She is leaving the house, packing her clothes, demanding to leave and just won't let up. She is mean as usual, having temper tantrums and being just plain old defiant. Some of this has happen before, but this is more extreme then it has ever been and I am not sure what to do.

This question has been closed for answers. Ask a New Question.
Find Care & Housing
Cag, I moved my mother in 2009. In 2013, once her vascular dementia had begun to get the bit between its teeth, she seemed to lose all familiarity with our new house. She couldn't name her former address, but she was quite certain that we were just 'staying' in the new house, not living there. She said it was a very muddling house and she would be glad to be home again...

Anyway. Partly I wanted to sympathise with the head-banging frustration of this. And partly to point out that my mother had had years, not weeks, to adjust to her new home and yet she was still quite sure she didn't live there - so it's wouldn't be surprising if your mother is much more disoriented. I'm sure you will have realised before the move that it would create quite an upheaval in her mental state - I'm not saying it wasn't the right thing to do, just that you will have been prepared for this on some level so it's a matter of holding tight to the plan and riding this out.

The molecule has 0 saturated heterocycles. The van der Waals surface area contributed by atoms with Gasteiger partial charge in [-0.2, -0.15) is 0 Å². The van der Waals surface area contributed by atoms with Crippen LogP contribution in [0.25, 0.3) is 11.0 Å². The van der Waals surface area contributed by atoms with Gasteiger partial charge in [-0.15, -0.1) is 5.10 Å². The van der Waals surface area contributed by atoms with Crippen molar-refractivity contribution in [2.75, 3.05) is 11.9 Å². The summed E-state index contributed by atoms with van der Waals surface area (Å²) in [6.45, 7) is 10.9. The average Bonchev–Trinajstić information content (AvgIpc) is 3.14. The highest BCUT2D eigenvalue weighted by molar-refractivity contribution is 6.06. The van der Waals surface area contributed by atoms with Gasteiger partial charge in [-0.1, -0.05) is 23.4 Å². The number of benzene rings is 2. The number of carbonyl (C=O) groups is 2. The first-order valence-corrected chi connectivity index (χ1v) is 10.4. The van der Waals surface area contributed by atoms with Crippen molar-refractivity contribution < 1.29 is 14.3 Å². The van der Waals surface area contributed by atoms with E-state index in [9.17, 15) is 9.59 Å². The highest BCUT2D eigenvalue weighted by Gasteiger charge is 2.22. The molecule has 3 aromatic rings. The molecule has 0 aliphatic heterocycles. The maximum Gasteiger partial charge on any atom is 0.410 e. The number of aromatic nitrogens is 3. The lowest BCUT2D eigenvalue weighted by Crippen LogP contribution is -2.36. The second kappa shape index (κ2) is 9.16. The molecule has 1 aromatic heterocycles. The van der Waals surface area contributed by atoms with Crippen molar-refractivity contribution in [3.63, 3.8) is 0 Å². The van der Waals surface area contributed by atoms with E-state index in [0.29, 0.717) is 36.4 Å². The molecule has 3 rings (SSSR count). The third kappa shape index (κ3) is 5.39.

What is your mother saying, exactly? That she's going home? Just that she's leaving, without saying where for?

I'm not one for lying to people with dementia normally, but if necessary so that you can both get to bed tonight tell her that she needs to stay here tonight - which is true! - but that you can work things out in the morning.

Avoid contradicting or arguing with her. You will frustrate her even more, with no hope at all of changing her mind or convincing her that she is at home.

Check for a u.t.i., I agree (it's always worth ruling out), but given that the move is recent and this isn't really a marked change in her behaviour I think it probably is more the disruption that's wound her up like this.

I'm sure many will advise asking her GP to help her with her anxiety. Again, I do think that's something you might want to think about.

Let her pack a case if she wants. Tell her you'll put it by for collection and then pop it out of sight (and with any luck out of mind) somewhere.

Anything you can distract her with? Favourite TV programme, dinner, a regular call to the family? What was her typical Sunday evening routine before?
Helpful Answer (1)

"Tested" for a uti. As i said, call her doc.
Helpful Answer (0)

Hi Carol, Moving is quite difficult for aging seniors. Take a DEEP breath. Can you take your Mom out for a car ride? I did this with my Mom once and we drove for half an hour "looking for her home"! She finally let it go and we returned to her place. Speak softly. Tell her you will take care of her always. Play soft background music, preferably music she would recognize.
OR, you can change the conversation -- 'let's go for ice cream'. (if she likes it) She may get excited about an outing and let the other stuff go. She may be scared and frightened.
Helpful Answer (3)

Please have her teated for a urinary tract infection asap. Call her doctor NOW and report that she has a change in mental status.
Helpful Answer (1)

This question has been closed for answers. Ask a New Question.
Ask a Question
Subscribe to
Our Newsletter